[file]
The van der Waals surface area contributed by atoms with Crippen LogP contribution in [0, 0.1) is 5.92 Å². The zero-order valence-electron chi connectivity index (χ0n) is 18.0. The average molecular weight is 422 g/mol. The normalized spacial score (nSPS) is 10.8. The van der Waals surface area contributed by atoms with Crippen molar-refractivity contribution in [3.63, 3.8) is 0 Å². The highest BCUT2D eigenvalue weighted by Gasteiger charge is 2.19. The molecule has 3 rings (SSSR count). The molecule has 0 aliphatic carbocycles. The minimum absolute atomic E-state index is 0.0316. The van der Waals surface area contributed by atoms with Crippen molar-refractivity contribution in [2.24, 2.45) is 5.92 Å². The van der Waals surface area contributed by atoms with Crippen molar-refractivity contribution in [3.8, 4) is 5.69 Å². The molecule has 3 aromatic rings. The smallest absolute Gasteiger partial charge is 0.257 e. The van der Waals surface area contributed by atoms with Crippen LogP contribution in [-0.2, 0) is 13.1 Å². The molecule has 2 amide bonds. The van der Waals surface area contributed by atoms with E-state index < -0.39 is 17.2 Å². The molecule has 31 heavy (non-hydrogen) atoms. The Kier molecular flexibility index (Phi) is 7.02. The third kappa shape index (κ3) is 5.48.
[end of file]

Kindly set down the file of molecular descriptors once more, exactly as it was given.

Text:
The van der Waals surface area contributed by atoms with Crippen LogP contribution in [0, 0.1) is 5.92 Å². The zero-order valence-electron chi connectivity index (χ0n) is 18.0. The average molecular weight is 422 g/mol. The normalized spacial score (nSPS) is 10.8. The van der Waals surface area contributed by atoms with Crippen molar-refractivity contribution in [3.63, 3.8) is 0 Å². The highest BCUT2D eigenvalue weighted by Gasteiger charge is 2.19. The molecule has 3 rings (SSSR count). The molecule has 0 aliphatic carbocycles. The minimum absolute atomic E-state index is 0.0316. The van der Waals surface area contributed by atoms with Crippen molar-refractivity contribution in [2.24, 2.45) is 5.92 Å². The van der Waals surface area contributed by atoms with Crippen molar-refractivity contribution in [3.8, 4) is 5.69 Å². The molecule has 3 aromatic rings. The smallest absolute Gasteiger partial charge is 0.257 e. The van der Waals surface area contributed by atoms with Crippen LogP contribution in [-0.2, 0) is 13.1 Å². The molecule has 2 amide bonds. The van der Waals surface area contributed by atoms with E-state index < -0.39 is 17.2 Å². The molecule has 31 heavy (non-hydrogen) atoms. The Kier molecular flexibility index (Phi) is 7.02. The third kappa shape index (κ3) is 5.48.